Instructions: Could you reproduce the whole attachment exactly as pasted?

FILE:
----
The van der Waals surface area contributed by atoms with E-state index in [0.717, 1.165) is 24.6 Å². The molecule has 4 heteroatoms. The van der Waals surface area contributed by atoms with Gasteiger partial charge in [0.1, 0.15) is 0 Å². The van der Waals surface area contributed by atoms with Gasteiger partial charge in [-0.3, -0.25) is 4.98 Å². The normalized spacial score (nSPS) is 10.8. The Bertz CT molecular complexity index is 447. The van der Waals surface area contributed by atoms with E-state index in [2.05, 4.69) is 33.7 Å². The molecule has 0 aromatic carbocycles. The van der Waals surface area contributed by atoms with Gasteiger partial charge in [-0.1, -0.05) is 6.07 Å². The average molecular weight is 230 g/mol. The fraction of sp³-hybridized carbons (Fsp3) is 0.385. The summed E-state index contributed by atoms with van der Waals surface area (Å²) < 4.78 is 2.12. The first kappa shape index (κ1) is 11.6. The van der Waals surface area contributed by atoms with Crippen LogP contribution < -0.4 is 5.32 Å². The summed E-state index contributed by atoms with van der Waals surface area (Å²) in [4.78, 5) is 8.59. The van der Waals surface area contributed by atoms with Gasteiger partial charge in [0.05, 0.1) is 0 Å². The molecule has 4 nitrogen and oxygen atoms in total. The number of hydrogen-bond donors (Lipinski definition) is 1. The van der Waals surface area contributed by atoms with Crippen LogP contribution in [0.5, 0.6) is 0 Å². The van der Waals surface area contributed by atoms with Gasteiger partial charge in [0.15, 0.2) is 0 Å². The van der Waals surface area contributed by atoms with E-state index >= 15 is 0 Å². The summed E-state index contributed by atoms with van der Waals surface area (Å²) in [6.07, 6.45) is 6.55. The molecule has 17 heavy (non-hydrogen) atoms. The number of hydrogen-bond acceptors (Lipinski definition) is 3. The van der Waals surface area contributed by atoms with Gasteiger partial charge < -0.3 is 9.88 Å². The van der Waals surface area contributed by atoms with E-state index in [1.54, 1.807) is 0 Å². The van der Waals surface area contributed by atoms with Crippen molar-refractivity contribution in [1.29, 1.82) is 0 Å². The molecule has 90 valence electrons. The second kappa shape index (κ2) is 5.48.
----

The van der Waals surface area contributed by atoms with E-state index in [0.717, 1.165) is 24.6 Å². The molecule has 4 heteroatoms. The van der Waals surface area contributed by atoms with Gasteiger partial charge in [0.1, 0.15) is 0 Å². The van der Waals surface area contributed by atoms with Gasteiger partial charge in [-0.3, -0.25) is 4.98 Å². The normalized spacial score (nSPS) is 10.8. The Bertz CT molecular complexity index is 447. The van der Waals surface area contributed by atoms with E-state index in [2.05, 4.69) is 33.7 Å². The molecule has 0 aromatic carbocycles. The van der Waals surface area contributed by atoms with Gasteiger partial charge in [-0.1, -0.05) is 6.07 Å². The average molecular weight is 230 g/mol. The fraction of sp³-hybridized carbons (Fsp3) is 0.385. The summed E-state index contributed by atoms with van der Waals surface area (Å²) < 4.78 is 2.12. The first kappa shape index (κ1) is 11.6. The van der Waals surface area contributed by atoms with Crippen LogP contribution < -0.4 is 5.32 Å². The summed E-state index contributed by atoms with van der Waals surface area (Å²) in [4.78, 5) is 8.59. The van der Waals surface area contributed by atoms with Gasteiger partial charge in [0.05, 0.1) is 0 Å². The molecule has 4 nitrogen and oxygen atoms in total. The number of hydrogen-bond donors (Lipinski definition) is 1. The van der Waals surface area contributed by atoms with Crippen LogP contribution in [0.5, 0.6) is 0 Å². The van der Waals surface area contributed by atoms with Gasteiger partial charge in [0.15, 0.2) is 0 Å². The van der Waals surface area contributed by atoms with E-state index >= 15 is 0 Å². The summed E-state index contributed by atoms with van der Waals surface area (Å²) in [6.07, 6.45) is 6.55. The molecule has 17 heavy (non-hydrogen) atoms. The number of hydrogen-bond acceptors (Lipinski definition) is 3. The van der Waals surface area contributed by atoms with Gasteiger partial charge < -0.3 is 9.88 Å². The van der Waals surface area contributed by atoms with E-state index in [1.54, 1.807) is 0 Å². The van der Waals surface area contributed by atoms with Crippen molar-refractivity contribution in [1.29, 1.82) is 0 Å². The molecule has 90 valence electrons. The second kappa shape index (κ2) is 5.48.